romance is alive and well in New York City
a dinner date in Dimes Square
I’m on a date.
Casino is bustling — the table to my left has a high-pitched gay hawking skin cream products to a woman who has yet to get in a word edgewise, and to my right an absolutely gorgeous Black straight couple who must know someone at the restaurant or Aisa Shelley himself because there’s a nonstop parade of free items from the kitchen arriving. Dimes Square has been in need of a new “work it and be seen” restaurant, but my dinner companion Rafael (Rafa for short) claims Casino is “already ran thru, it’s a scene.”
Rafa, who has matter-of-fact cunty opinions about most everything, is also a prominent theatre critic whose opinion I quite respect. “Em Rata was here the other week.” Which actually, is the marker of a hot new restaurant seeing as Emily Ratajkowski was in attendance at buzzy new spot Holiday Bar when I first visited during its soft open. “It’s only a matter of time before Tik Tokers discover this place and then it’s over. That’s what it’s designed for,” Rafa continues, before looking over at the straight couple not with derision, but with a joy in his eyes I haven’t ever seen before. Rafa is in love. Not with me, no. This is a date, but a dinner date between close friends. In New York these days, most of the dates that homosexual men go on are with their friends.
Romance is alive and well in New York, but it’s friends who wine and dine one another. Go on trips together. Care for each other in a way that our community has always cared for one another. Or at least, I thought that was the current state of gay dating in New York. But then Rafa had to go and fall in love. My perennial bachelor friend who favored bathroom hookups at Playhouse or shirtless makeouts at Wrecked and had fucked nearly every mutual friend of ours had finally found love. They met on a dance floor months ago and have been inseparable ever since and now Rafa is even going to introduce this man to his parents. “I told my mom we’re both Cancers, she said good luck.”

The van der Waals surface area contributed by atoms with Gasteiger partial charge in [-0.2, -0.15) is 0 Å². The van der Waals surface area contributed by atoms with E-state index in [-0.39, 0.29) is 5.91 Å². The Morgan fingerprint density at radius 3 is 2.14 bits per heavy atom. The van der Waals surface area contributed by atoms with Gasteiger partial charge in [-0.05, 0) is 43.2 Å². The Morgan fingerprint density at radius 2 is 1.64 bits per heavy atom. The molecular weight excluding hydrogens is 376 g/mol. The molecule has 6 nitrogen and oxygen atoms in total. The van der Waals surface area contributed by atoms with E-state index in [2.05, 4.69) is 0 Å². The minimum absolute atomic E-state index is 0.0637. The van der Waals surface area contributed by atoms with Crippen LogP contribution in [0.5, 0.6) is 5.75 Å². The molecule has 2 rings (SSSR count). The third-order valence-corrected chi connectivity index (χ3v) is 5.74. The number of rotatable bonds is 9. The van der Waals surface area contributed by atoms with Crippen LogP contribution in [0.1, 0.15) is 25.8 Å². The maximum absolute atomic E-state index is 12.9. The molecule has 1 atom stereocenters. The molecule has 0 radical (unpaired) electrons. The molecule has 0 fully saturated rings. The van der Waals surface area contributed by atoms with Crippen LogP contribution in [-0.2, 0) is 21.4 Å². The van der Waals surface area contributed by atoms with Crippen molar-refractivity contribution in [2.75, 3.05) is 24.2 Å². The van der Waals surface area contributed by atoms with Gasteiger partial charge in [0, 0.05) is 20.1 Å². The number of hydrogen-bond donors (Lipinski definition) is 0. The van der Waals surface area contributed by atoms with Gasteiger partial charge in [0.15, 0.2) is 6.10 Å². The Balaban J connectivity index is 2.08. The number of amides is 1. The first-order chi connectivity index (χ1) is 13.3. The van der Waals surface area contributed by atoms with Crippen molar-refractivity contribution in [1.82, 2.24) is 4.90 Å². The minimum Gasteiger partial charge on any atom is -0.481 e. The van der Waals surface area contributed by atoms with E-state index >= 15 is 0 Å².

As Valentine’s Day looms in New York City, I was already prepared for an onslaught of heterosexual couples making out on subway cars and taking up all the reservations at every one of my favorite West Village restaurants. Yes, we all have our married gay friends but for the most part they’re on the prowl for a new man more than my single friends are. And when they discuss their relationships, it’s usually about how much the new home they want in Brooklyn costs or their Fire Island share or whether or not we’re vacationing in the South of France this year. Love? That’s not a thing I imagined having to deal with this year, the first real post-pandemic year as I consider it. Last year, everyone went through a collective depression. This year, I was prepared to have the best year of my life.
But I didn’t expect Rafa to fall in love. Because that comes with the most horrific of consequences — I’m no longer his plus one to Broadway shows. I’ll have to buy tickets to them myself. In this fucking economy? That’s worse than trying to date in New York. “Don’t worry, by the time I take him to some shitty three hour off-Broadway show, he’ll be sick of being my date to everything.”
We split the bill when we finish at Casino, where the best thing was the oysters and the pasta, but I still end up paying more. My orchestra seat to see the Broadway revival of Parade is $298.
Frank is a reader-supported publication. To receive new posts and support my work, consider becoming a free or paid subscriber.
Justice for that Parade ticket cost!